As for the show itself, your enjoyment depends not so much on whether you're a Sheridan Smith fan but on whether you can stomach the kind of show that essentially sees its star sing a medley of musical numbers, classic ballads and chart hits. It's a cheesy affair, the kind of 'extravaganza' that was very much at home in the '70s and '80s. I do wonder if a more An Audience With... format would have suited Sheridan better and I did find it strange that Armstrong's skip through Sheridan's TV career didn't touch upon the show that effectively made her a household name: Two Pints. I know it was a marmite show and that it is probably very out of favour now, but to completely ignore it just seemed wrong.

The highlight of the special has to be the moment when Sheridan, during filming for Cilla, had a night off and brought her friends back to her hotel room for a drunken game of Blind Date complete with the prop department 'Cilla' teeth!

RIP Dudley Simpson

Sad to hear that the talented TV theme tune composer Dudley Simpson has died at the age of 95.


Born in Australia in 1922, Simpson studied at the Melbourne Conservatorium of Music and worked at the Borovansky Ballet Company (now the Australian Ballet) before moving to the UK where he became the principal conductor of the Royal Opera House Orchestra. In 1961 he turned his talents to TV, composing themes and scores for several dramas before catching the eye (or ears) of Doctor Who's Mervyn Pinfield who recruited him to score the music for the William Hartnell serial Planet of the Giants. From there, a 15 year association with the programme commenced which saw Simpson become the most prolific composer attached to the popular series, culminating in arguably my most favourite of his work, the An American In Paris inspired piano suite for Tom Baker's 1979 Parisian shot serial City of Death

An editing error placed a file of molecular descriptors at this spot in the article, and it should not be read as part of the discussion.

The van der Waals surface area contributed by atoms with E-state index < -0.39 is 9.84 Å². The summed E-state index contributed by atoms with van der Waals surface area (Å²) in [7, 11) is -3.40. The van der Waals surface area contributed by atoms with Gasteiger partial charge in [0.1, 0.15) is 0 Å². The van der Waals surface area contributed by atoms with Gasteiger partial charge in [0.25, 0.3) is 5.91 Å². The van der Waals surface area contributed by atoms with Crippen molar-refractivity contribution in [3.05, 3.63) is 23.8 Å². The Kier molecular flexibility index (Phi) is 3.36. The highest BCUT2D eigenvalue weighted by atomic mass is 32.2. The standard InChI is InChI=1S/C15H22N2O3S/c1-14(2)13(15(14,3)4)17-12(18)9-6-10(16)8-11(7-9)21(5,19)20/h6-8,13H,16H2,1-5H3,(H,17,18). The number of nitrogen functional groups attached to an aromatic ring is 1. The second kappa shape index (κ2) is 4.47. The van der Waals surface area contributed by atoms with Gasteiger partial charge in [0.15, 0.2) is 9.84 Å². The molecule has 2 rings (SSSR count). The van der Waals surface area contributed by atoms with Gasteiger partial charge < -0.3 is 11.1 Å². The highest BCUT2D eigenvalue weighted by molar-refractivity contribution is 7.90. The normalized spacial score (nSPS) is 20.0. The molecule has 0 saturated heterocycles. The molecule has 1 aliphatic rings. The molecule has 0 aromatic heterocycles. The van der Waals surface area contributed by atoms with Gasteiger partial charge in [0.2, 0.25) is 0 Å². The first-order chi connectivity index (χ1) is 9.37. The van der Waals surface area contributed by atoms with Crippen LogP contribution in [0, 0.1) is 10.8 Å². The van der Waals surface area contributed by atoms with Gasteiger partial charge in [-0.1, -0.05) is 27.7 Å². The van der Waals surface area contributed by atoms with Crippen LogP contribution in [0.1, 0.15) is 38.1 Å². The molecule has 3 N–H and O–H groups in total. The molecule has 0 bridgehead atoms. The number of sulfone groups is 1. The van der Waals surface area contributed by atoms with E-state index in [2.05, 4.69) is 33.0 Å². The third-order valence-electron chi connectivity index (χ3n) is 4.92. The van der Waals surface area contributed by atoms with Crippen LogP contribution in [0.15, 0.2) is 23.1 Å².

Simpson's association with the series came to an end that year when new producer John Nathan Turner announced he wanted a new sound for the 1980s, but Simpson continued to be a familiar name in the credits of many a TV show, providing the scores or theme tunes to a plethora of shows including Blake's 7, The Tomorrow People, The Brothers, Moonbase 3, Paul Temple, Target, The Ascent of Man, Super Gran, and many of the plays in the BBC Shakespeare season.

Simpson returned to Australia in the 1990s and lived out the rest of his retirement there until his death yesterday.

RIP

Sunday, 5 November 2017

The Last Last Post

Tonight on BBC1 sees the last episode of Peter Moffat's Aden-set drama The Last Post which has been really enjoyable, chiefly for Jessica Raine's balls-to-the-wall performance as the glam tragic lush Alison.